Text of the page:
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Apple App Store: impressive first week

How many downloads from the new Apple App Store might have happened since it launched late last week?

  1. 10,000?
  2. 100,000?
  3. 1,000,000

Actually, it’s none of the above. We got news this morning that iPhone and iPod Touch users have already downloaded over 10 million apps.

Whilst Apple hasn’t stated just what proportion of this 10m downloads are made up from the 200 free ones (including Facebook, AIM and German phrasebooks) either way, 10 million is more than 90 per minute.

Crash Bandicoot and Super Monkey Ball may be worth £5.99 but somehow I doubt many people will pay even £1.19 for noughts & crosses (Tic-Tac-Touch).

Still, if you’re looking to develop a widget for Facebook, it might be worth generating something for the iPhone at the same time.

A little from the release:

Many of these amazing new applications take advantage of iPhone’s large display, Multi-Touch(TM) user interface, fast hardware-accelerated 3D graphics, built-in accelerometer and location-based technology to bring far more powerful applications to the mobile arena than ever before.

The App Store on iPhone works over cellular networks and Wi-Fi, which means it is accessible from just about anywhere, so users can purchase and download applications wirelessly and start using them instantly. Applications are free or charged to the user’s iTunes(R) account and the App Store notifies the user when updates are available for their apps. The App Store is also available in iTunes (http://www.itunes.com/) running on a Mac(R) or PC, which syncs applications to the iPhone or iPod touch using a USB cable.

3 replies on “Apple App Store: impressive first week”

This has to be the second most important part of the iPhone party (I think that we can all agree that the handset itself is nothing new). Real people freely spending real money to download real apps.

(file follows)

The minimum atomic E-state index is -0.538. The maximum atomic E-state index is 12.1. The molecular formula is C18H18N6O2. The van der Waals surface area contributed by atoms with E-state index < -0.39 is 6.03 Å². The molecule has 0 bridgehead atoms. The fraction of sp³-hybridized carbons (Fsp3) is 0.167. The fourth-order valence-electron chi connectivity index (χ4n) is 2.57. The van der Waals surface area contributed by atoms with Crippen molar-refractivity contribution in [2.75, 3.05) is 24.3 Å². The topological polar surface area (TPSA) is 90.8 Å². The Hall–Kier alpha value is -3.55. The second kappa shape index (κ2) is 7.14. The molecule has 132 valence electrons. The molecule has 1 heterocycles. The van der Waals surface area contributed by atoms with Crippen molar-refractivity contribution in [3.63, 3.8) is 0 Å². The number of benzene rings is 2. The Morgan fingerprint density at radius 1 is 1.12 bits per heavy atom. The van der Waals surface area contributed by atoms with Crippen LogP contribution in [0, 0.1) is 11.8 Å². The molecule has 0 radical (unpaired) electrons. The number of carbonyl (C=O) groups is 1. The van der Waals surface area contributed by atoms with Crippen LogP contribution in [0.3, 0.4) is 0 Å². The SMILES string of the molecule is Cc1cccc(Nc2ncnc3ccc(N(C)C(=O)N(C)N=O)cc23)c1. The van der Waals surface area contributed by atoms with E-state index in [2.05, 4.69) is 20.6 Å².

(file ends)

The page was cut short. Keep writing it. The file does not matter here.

Last time I was at an Unlimited Drinks, circulating as you do, I wondered quietly as I had a really bright developer tell me their technology plans: how much easier will you business plan be if you can sell the client app for

This has to be the second most important part of the iPhone party (I think that we can all agree that the handset itself is nothing new). Real people freely spending real money to download real apps.

Last time I was at an Unlimited Drinks, circulating as you do, I wondered quietly as I had a really bright developer tell me their technology plans: how much easier will you business plan be if you can sell the client app for £5? Getting cash inflow on day-plus-one after launch will make a lot of business plans switch to black from red (especially as you don't have to manage your own receipting).

Apple have done something truely revolutionary here. it's not about the technology its about creating a market.

PS: I know that Palm did it in the mobile sector first but they don't count anymore.

This has to be the second most important part of the iPhone party (I think that we can all agree that the handset itself is nothing new). Real people freely spending real money to download real apps.

Last time I was at an Unlimited Drinks, circulating as you do, I wondered quietly as I had a really bright developer tell me their technology plans: how much easier will you business plan be if you can sell the client app for £5? Getting cash inflow on day-plus-one after launch will make a lot of business plans switch to black from red (especially as you don't have to manage your own receipting).

Apple have done something truely revolutionary here. it's not about the technology its about creating a market.

PS: I know that Palm did it in the mobile sector first but they don't count anymore.

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